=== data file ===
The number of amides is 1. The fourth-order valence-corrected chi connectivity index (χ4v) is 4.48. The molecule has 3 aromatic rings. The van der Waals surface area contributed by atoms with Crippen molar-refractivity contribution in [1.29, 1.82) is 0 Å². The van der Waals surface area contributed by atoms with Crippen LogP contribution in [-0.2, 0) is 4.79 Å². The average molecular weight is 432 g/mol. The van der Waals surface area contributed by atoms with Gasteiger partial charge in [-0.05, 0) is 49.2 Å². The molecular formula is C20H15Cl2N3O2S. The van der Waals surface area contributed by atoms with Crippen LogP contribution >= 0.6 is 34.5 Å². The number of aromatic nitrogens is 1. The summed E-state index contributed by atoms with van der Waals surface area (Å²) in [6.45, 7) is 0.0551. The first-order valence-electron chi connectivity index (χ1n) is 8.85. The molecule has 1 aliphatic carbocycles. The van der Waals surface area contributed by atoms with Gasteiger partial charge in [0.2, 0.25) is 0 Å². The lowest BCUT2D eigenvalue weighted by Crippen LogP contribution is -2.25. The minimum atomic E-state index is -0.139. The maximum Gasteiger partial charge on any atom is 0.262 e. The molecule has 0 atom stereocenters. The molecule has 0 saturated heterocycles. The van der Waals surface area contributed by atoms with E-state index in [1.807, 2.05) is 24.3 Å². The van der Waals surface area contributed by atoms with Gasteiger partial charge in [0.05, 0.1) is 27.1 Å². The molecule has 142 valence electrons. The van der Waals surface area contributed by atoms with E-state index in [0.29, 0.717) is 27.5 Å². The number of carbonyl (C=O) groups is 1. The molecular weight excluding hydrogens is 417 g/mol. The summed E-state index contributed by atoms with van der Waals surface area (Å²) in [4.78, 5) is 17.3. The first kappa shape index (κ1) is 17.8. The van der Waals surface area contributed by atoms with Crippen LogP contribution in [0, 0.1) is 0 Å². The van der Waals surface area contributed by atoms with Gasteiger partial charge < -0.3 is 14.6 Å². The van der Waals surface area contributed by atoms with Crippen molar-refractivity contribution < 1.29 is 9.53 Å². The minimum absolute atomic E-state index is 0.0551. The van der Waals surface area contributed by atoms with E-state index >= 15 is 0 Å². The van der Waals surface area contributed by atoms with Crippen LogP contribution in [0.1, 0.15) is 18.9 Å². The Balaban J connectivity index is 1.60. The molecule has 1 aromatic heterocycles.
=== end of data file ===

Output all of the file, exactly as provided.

The number of amides is 1. The fourth-order valence-corrected chi connectivity index (χ4v) is 4.48. The molecule has 3 aromatic rings. The van der Waals surface area contributed by atoms with Crippen molar-refractivity contribution in [1.29, 1.82) is 0 Å². The van der Waals surface area contributed by atoms with Crippen LogP contribution in [-0.2, 0) is 4.79 Å². The average molecular weight is 432 g/mol. The van der Waals surface area contributed by atoms with Gasteiger partial charge in [-0.05, 0) is 49.2 Å². The molecular formula is C20H15Cl2N3O2S. The van der Waals surface area contributed by atoms with Crippen LogP contribution >= 0.6 is 34.5 Å². The number of aromatic nitrogens is 1. The summed E-state index contributed by atoms with van der Waals surface area (Å²) in [6.45, 7) is 0.0551. The first-order valence-electron chi connectivity index (χ1n) is 8.85. The molecule has 1 aliphatic carbocycles. The van der Waals surface area contributed by atoms with Gasteiger partial charge in [0.2, 0.25) is 0 Å². The lowest BCUT2D eigenvalue weighted by Crippen LogP contribution is -2.25. The minimum atomic E-state index is -0.139. The maximum Gasteiger partial charge on any atom is 0.262 e. The molecule has 0 atom stereocenters. The molecule has 0 saturated heterocycles. The van der Waals surface area contributed by atoms with E-state index in [1.807, 2.05) is 24.3 Å². The van der Waals surface area contributed by atoms with Gasteiger partial charge in [0.05, 0.1) is 27.1 Å². The molecule has 142 valence electrons. The van der Waals surface area contributed by atoms with E-state index in [0.29, 0.717) is 27.5 Å². The number of carbonyl (C=O) groups is 1. The molecular weight excluding hydrogens is 417 g/mol. The summed E-state index contributed by atoms with van der Waals surface area (Å²) in [4.78, 5) is 17.3. The first kappa shape index (κ1) is 17.8. The van der Waals surface area contributed by atoms with Crippen LogP contribution in [0, 0.1) is 0 Å². The van der Waals surface area contributed by atoms with Gasteiger partial charge < -0.3 is 14.6 Å². The van der Waals surface area contributed by atoms with Crippen molar-refractivity contribution < 1.29 is 9.53 Å². The minimum absolute atomic E-state index is 0.0551. The van der Waals surface area contributed by atoms with E-state index >= 15 is 0 Å². The van der Waals surface area contributed by atoms with Crippen LogP contribution in [0.1, 0.15) is 18.9 Å². The Balaban J connectivity index is 1.60. The molecule has 1 aromatic heterocycles.